Alcohol consumption and prevalence of human papillomavirus (HPV) infection among US men in the HPV in Men (HIM) study
- Matthew B Schabath1,2,
- Zachary J Thompson3,
- Kathleen M Egan1,
- B Nelson Torres1,2,
- Anthony Nguyen1,
- Mary R Papenfuss1,2,
- Martha E Abrahamsen1,2,
- Anna R Giuliano1,2
- 1Department of Cancer Epidemiology, H. Lee Moffitt Cancer Center and Research Institute, Tampa, Florida, USA
- 2Center for Infection Research in Cancer (CIRC), H. Lee Moffitt Cancer Center and Research Institute, Tampa, Florida, USA
- 3Department of Biostatistics and Bioinformatics, H. Lee Moffitt Cancer Center and Research Institute, Tampa, Florida, USA
- Correspondence to Dr Matthew B Schabath, H. Lee Moffitt Cancer Center and Research Institute, 12902 Magnolia Drive MRC-CANCONT, Tampa, FL 33612, USA;
- Received 28 October 2013
- Revised 30 June 2014
- Accepted 27 July 2014
- Published Online First 2 October 2014
Objectives Moderate alcohol consumption can impair host defence against viral infections. The objective of this cross-sectional analysis was to assess the association between alcohol intake and prevalent human papillomavirus (HPV) infection among US men enrolled in the HPV in Men (HIM) study using quantitative alcohol intake measured from a Food Frequency Questionnaire.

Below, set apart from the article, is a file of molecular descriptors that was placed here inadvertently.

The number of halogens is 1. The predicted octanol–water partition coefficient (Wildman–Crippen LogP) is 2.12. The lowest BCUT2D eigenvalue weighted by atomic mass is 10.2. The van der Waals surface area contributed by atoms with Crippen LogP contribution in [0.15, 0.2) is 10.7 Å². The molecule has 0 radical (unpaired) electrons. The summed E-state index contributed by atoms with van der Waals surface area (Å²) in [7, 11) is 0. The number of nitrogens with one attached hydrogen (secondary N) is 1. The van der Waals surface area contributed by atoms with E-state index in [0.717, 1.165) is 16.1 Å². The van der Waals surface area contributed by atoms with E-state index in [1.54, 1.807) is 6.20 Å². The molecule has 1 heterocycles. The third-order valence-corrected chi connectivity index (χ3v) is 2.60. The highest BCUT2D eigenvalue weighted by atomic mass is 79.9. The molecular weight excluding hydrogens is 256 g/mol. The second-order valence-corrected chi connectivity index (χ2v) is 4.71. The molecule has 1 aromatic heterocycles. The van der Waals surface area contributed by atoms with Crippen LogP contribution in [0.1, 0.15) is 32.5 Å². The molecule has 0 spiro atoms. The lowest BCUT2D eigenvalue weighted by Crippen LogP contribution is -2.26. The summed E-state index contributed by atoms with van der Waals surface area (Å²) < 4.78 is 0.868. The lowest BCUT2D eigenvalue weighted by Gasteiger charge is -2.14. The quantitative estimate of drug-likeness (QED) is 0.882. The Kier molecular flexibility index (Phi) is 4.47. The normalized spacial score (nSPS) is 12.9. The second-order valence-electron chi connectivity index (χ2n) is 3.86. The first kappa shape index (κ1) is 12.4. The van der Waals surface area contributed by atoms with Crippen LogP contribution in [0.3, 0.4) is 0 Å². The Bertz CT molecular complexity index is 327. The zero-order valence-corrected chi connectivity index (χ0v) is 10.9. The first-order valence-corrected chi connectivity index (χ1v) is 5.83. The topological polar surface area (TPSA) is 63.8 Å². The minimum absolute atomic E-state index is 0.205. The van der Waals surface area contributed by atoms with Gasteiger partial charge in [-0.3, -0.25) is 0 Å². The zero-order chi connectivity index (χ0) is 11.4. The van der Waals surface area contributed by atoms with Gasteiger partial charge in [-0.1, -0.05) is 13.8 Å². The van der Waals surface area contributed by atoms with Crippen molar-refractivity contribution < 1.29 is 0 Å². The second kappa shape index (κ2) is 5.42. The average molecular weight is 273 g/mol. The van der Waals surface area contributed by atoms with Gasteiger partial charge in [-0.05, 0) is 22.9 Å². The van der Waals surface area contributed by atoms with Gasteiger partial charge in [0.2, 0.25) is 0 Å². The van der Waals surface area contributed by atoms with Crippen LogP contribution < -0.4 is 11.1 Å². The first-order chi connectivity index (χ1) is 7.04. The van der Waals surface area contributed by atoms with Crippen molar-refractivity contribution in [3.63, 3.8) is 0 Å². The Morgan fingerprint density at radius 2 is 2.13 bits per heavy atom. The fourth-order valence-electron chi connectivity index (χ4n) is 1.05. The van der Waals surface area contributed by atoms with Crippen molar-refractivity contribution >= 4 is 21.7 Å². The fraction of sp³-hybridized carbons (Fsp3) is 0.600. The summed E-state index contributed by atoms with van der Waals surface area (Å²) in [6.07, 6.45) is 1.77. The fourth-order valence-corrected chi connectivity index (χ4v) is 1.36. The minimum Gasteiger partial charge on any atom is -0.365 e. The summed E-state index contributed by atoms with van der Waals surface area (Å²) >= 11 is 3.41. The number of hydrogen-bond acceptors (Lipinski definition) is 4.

Methods The HIM study is a prospective, multinational study of the natural history of HPV infection. For this report, we restricted our analyses to men from the US cohort (N =1313). Samples from the corona of glans penis, penile shaft and scrotum were combined for HPV DNA testing. Self-reported alcohol intake was quantified by grams of alcohol intake per day. Multivariable prevalence ratios (mPRs) were used to assess the association between alcohol intake and HPV infections.
Results Prevalent infections were significantly higher among men in the highest quartile of alcohol intake and multivariable models revealed that the highest quartile of alcohol intake was associated with significantly increased risks for any (mPR=1.13; 95% CI 1.00 to 1.27) HPV types and oncogenic (mPR=1.35; 95% CI 1.08 to 1.68) HPV types. The fourth quartile of alcohol intake was associated with elevated risks for prevalent HPV infection across all strata of number of sexual partners and among never-smokers and current smokers, but not among former smokers.
Conclusions These results demonstrate that high intake of alcohol is associated with an increased risk for prevalent HPV infections among men. The biological role that alcohol plays in genital HPV infection remains understudied and limited epidemiological data exist, especially among men.